Pressure is mounting on the manufacturers of "energy drinks"
to stop targeting our children with marketing messages promoting these
highly caffeinated, potentially dangerous, drinks. Tuesday, the Associated
Press reported that last month, the New York state attorney general and
the San Francisco city attorney joined forced to investigate whether Monster
Beverage Corp. is continuing to market its drinks to children.
The San Francisco city attorney has been investigating Monster since 2012.
It was around that time that that reports began to surface linking "energy
drinks" with sudden cardiac arrests and other adverse reactions,
some of which required emergency room treatment. Soon thereafter, product
liability lawyers began to file the first lawsuits claiming that energy
drinks were dangerous and where causing injuries, including death.
Monster continues to deny that its energy drinks are unsafe, which comes
as no surprise since it reports that it has sold over 10 billion drinks
in the past decade. However, reports of adverse events related to energy
drinks have been mounting, and in May of 2013, the FDA announced that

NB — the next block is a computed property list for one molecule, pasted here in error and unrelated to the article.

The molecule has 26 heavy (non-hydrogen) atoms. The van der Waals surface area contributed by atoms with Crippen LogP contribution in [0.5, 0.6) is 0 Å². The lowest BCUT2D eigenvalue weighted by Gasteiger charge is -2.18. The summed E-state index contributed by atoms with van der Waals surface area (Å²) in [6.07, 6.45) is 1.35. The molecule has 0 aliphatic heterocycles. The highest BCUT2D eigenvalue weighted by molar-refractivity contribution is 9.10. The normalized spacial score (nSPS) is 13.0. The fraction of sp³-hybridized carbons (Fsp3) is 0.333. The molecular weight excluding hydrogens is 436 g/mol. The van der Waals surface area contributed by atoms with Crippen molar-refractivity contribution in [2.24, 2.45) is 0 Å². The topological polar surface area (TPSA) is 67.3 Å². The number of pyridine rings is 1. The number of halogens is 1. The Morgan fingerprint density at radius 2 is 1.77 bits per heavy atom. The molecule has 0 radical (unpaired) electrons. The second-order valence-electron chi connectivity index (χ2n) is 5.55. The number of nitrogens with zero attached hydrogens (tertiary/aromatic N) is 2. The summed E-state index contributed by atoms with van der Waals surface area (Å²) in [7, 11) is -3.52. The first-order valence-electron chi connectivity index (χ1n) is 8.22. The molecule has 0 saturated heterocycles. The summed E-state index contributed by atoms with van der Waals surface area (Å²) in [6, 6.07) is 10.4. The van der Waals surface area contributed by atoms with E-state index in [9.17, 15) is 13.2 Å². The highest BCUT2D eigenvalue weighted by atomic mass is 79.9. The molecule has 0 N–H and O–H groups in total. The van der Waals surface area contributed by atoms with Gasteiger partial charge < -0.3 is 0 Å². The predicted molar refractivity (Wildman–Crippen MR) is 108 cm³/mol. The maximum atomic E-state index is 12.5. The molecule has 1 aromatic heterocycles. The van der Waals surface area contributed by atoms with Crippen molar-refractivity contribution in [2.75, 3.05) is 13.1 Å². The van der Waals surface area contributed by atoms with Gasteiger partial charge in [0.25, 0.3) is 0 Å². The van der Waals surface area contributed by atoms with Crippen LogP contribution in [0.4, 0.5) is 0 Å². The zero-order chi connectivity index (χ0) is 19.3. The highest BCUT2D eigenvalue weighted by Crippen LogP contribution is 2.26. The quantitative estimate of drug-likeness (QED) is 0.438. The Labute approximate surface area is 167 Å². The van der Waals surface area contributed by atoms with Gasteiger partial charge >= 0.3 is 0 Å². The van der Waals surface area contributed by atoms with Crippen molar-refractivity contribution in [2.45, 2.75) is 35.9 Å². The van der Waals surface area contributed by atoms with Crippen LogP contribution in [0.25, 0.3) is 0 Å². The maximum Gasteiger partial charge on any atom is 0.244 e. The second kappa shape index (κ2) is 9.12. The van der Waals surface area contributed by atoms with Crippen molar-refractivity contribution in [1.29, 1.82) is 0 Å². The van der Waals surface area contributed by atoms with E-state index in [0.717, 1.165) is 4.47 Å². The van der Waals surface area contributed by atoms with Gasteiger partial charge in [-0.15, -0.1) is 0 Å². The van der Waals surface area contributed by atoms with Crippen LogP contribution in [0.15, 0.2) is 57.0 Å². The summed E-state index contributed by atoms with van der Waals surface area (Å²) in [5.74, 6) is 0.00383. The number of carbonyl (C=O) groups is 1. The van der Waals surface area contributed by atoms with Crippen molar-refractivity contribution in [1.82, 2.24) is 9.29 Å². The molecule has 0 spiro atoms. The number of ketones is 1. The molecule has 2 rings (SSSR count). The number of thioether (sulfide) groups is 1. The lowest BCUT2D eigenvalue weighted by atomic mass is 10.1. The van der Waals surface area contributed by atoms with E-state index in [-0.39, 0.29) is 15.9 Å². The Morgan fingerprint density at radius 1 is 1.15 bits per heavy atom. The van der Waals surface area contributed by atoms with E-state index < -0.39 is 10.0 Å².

it is opening an investigation into the safety of caffeine in food products
in general. This announcement comes in response to a growing trend by
manufactures to add caffeine to products such as gum, jelly beans, sunflower
seeds and other snacks, said Michael R. Taylor, deputy commissioner for
foods and veterinary medicine at the FDA. Most of these products are readily
accessible to children and, unlike a hot cup of coffee that cannot be
quickly consumed, a child could put an entire pack of gum in his mouth
in a brief period of time. Without solid research as to the potential
health consequences of these increased levels of caffeine in children,
manufactures of these potentially dangerous products should be prohibited
from marketing them to anyone, let alone our children.